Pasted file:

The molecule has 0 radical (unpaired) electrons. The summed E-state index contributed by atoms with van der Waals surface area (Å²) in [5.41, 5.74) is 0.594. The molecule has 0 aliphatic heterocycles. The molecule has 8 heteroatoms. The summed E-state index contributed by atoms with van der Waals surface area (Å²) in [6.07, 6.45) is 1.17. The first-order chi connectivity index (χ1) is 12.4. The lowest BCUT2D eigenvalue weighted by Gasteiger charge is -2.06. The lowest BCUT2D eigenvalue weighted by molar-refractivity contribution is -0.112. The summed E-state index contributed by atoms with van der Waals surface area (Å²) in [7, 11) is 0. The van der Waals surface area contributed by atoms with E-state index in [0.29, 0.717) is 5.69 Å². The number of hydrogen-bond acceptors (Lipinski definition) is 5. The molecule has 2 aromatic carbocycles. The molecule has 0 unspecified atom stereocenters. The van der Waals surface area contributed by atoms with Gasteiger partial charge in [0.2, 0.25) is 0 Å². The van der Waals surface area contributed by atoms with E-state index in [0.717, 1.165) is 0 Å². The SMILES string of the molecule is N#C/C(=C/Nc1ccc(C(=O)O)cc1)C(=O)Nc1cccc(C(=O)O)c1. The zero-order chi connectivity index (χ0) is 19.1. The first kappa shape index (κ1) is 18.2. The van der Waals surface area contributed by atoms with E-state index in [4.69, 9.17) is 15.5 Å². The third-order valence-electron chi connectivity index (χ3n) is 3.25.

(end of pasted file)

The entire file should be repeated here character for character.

The molecule has 0 radical (unpaired) electrons. The summed E-state index contributed by atoms with van der Waals surface area (Å²) in [5.41, 5.74) is 0.594. The molecule has 0 aliphatic heterocycles. The molecule has 8 heteroatoms. The summed E-state index contributed by atoms with van der Waals surface area (Å²) in [6.07, 6.45) is 1.17. The first-order chi connectivity index (χ1) is 12.4. The lowest BCUT2D eigenvalue weighted by Gasteiger charge is -2.06. The lowest BCUT2D eigenvalue weighted by molar-refractivity contribution is -0.112. The summed E-state index contributed by atoms with van der Waals surface area (Å²) in [7, 11) is 0. The van der Waals surface area contributed by atoms with E-state index in [0.29, 0.717) is 5.69 Å². The number of hydrogen-bond acceptors (Lipinski definition) is 5. The molecule has 2 aromatic carbocycles. The molecule has 0 unspecified atom stereocenters. The van der Waals surface area contributed by atoms with Gasteiger partial charge in [0.2, 0.25) is 0 Å². The van der Waals surface area contributed by atoms with E-state index in [0.717, 1.165) is 0 Å². The SMILES string of the molecule is N#C/C(=C/Nc1ccc(C(=O)O)cc1)C(=O)Nc1cccc(C(=O)O)c1. The zero-order chi connectivity index (χ0) is 19.1. The first kappa shape index (κ1) is 18.2. The van der Waals surface area contributed by atoms with E-state index in [4.69, 9.17) is 15.5 Å². The third-order valence-electron chi connectivity index (χ3n) is 3.25.